Here’s one of the first reviews that I’ve seen of Howard Goldblatt’s and Sylvia Li-chun Lin’s rendering of Alai’s The Song of Gesar, and one that I particularly enjoyed because reviewer Jim Murdoch is a Scottish writer who does his research, takes a stand and makes no claim to being a China hand:
When this book arrived from Canongate I got the wrong end of the stick completely. I assumed it was an English translation because it says on the back:
THE FIRST ENGLISH TRANSLATION OF THE TIBETAN HEROIC EPIC
which it is not. Alexandra David-Néel translated the epic into French in 1931: this was subsequently translated into English as The Superhuman Life of Gesar of Ling in 1933 and on checking Amazon I found several other English translations; Douglas J. Penick, for example, has recently completed a three-volume version. There’s nothing on the dust jacket of The Song of Gesar to suggest this is actually a part of Canongate’s long-running Myth Series in which ancient myths from various cultures are reimagined and rewritten by contemporary authors which is, in fact, what it is. As far as I was aware there are eighteen of these so I did wonder why on the book’s spine there was a ‘XV’ but I let that pass; they’re planning a hundred in total. It would’ve probably helped, too, if I had known who Alai was, but I didn’t and just dived into the book without checking anything as I tend to do if I can get away with it assuming that the less I know beforehand the better.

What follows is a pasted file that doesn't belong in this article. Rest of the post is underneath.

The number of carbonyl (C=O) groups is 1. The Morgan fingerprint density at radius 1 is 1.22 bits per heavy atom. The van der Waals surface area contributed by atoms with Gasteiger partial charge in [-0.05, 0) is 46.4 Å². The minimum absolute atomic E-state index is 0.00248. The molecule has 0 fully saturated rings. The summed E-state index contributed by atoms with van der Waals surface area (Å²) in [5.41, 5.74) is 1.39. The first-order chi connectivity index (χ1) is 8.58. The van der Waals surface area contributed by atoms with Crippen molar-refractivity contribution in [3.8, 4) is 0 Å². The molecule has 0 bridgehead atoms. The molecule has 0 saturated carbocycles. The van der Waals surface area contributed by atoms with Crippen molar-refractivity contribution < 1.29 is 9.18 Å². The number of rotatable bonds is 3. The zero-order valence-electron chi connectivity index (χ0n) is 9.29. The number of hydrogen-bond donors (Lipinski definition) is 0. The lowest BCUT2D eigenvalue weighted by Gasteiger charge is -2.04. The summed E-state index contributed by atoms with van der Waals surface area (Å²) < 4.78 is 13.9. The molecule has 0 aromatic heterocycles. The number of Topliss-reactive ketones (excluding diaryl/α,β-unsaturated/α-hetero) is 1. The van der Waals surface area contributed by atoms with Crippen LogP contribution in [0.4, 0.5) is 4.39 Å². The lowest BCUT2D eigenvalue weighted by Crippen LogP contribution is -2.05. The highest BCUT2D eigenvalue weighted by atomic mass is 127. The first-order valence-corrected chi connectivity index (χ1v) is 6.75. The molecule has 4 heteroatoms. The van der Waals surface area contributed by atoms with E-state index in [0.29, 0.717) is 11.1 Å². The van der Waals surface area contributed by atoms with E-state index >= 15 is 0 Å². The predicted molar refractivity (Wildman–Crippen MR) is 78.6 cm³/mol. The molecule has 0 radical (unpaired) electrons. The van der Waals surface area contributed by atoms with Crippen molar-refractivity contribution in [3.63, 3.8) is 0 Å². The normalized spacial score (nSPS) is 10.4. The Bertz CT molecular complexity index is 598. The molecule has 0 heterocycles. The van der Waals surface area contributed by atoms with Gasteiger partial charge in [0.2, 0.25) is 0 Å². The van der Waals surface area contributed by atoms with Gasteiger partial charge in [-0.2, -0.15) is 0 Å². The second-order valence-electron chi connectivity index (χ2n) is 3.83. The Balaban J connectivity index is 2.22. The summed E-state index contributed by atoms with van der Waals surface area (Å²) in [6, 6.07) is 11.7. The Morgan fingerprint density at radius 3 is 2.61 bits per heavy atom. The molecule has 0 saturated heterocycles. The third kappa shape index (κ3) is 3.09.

Most of the books in the Myths Series are short—that was part of the deal—but when you’re starting off with a text that fills some 120 volumes concessions have to be made. That Alai managed to compress the epic into a single volume is commendable in itself although to be fair what we have here is an abridged version of Alai’s book. Alai wrote his original in Chinese and was agreeable to the work being shortened further following the translation process. But at what cost?